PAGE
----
Residents win fight against proposed mine finally
Who does not want a proposed mine neighboring their property?
That's the question Andrea Harrington-Summers posed to the audience during a Leavenworth County Commission meeting Thursday, Sept. 19.
The meeting centered around whether to approve a special-use permit allowing Rocca Processing L.L.C. to operate a mine in southern Leavenworth County, near 158th Street and Golden Road.
Audience members responded to Harrington-Summers' question by raising their hands in a show of unanimous disapproval for the proposed new business.
"Your decision here today could change the lives of many," Harrington-Summers said.
"We put our faith in you," she added.
After the public show of disapproval, the County Commission voted 3 to 0 to deny Rocca Processing's special-use permit application, citing traffic problems and safety issues as key concerns.
"The safety and traffic is my most concern," County Commission member Don Navinsky said. "That's the one we haven't had enough information on."
The commissioners' decision comes on the heels of a 5 to 4 vote recommending denial of the application by the Leavenworth County Planning Commission.
The Planning Commission's decisions are usually upheld by the county commissioners, Daniels said.
"That's always been my litmus test," he said.
The Planning Commission asked Jeff Burton, one of the mine's managing partners, hire engineers to study traffic impacts the operation would have on surrounding areas.
Burton said the traffic study had not been done and asked the commissioner's for an extension before making a final decision.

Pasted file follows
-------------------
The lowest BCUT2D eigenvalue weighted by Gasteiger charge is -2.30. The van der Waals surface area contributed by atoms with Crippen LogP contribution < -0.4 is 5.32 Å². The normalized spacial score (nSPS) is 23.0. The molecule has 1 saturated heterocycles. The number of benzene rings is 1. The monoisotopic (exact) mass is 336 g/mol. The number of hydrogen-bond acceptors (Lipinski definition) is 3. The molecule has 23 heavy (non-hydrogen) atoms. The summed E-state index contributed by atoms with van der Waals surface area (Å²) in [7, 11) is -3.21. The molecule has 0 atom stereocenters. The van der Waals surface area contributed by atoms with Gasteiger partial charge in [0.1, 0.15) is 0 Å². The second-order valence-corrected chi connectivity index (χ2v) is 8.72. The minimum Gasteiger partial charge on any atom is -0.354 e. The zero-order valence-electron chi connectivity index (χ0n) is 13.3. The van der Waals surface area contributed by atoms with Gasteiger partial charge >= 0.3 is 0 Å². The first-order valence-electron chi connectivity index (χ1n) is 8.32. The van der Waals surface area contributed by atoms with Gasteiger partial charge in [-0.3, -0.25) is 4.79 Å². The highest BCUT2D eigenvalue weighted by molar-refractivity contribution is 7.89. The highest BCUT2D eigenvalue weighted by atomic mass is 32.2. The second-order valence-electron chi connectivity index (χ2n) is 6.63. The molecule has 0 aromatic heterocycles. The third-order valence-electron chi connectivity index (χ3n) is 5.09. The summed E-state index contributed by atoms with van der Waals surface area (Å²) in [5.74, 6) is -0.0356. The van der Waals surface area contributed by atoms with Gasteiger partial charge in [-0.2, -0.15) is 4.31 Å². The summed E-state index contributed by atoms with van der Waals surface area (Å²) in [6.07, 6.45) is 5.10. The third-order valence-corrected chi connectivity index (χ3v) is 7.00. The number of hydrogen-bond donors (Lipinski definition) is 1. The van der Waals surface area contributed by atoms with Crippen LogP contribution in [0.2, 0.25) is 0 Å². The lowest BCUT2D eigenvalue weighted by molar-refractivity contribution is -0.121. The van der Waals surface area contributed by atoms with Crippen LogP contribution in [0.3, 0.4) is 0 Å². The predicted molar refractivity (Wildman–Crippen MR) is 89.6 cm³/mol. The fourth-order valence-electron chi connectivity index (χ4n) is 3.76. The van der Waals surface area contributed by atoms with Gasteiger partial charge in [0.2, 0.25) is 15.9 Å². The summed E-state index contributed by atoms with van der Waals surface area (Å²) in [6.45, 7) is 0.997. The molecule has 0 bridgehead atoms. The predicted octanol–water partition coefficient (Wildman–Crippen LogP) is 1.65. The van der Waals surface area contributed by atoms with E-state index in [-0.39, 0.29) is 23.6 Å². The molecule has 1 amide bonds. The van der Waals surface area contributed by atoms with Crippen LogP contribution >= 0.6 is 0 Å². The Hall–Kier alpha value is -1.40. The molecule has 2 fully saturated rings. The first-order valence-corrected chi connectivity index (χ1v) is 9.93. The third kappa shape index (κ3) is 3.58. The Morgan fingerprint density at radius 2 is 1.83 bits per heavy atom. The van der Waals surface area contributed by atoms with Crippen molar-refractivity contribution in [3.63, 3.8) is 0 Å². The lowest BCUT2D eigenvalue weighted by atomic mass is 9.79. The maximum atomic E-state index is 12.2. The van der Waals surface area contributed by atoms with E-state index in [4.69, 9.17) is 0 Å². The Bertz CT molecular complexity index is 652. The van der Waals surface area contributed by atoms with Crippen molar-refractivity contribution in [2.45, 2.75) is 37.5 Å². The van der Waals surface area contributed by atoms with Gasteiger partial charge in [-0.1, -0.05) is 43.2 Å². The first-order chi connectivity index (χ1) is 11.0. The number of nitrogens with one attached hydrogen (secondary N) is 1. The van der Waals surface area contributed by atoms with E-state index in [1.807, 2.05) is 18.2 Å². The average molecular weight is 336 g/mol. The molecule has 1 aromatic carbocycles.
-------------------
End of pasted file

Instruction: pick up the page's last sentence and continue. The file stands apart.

The commissioners nearly complied with Burton's request. However, a 2 to 1 vote to send the issue back to the Planning Commission was overturned because the vote wasn't unanimous.
"I'm not certain (a traffic study) will solve the problem," Daniels said. "We're wasting their time and our time by sending it back."
The proposed mining operation was not only opposed by neighboring residents, landowners and the Planning Commission, but also by John Zoellner, the county's planning and zoning director.
Zoellner cited Rocca's inability to complete the traffic study and work with nearby property owners to smooth over differences.
"They could have done the right thing," Zoellner said. "But they didn't and that worries me.
"If you're going to error, I think you should error on the side of public safety," he added.
The commissioners' decision brings an end to the mining issue, which had been opposed by area residents for the past six months.
Nearby residents had said they were worried the proposed mining operation would have consequences for surrounding cities such as Basehor, Linwood and Bonner Springs.
Residents also said the mine would lower property values in the area, pollute the environment and worsen road conditions.
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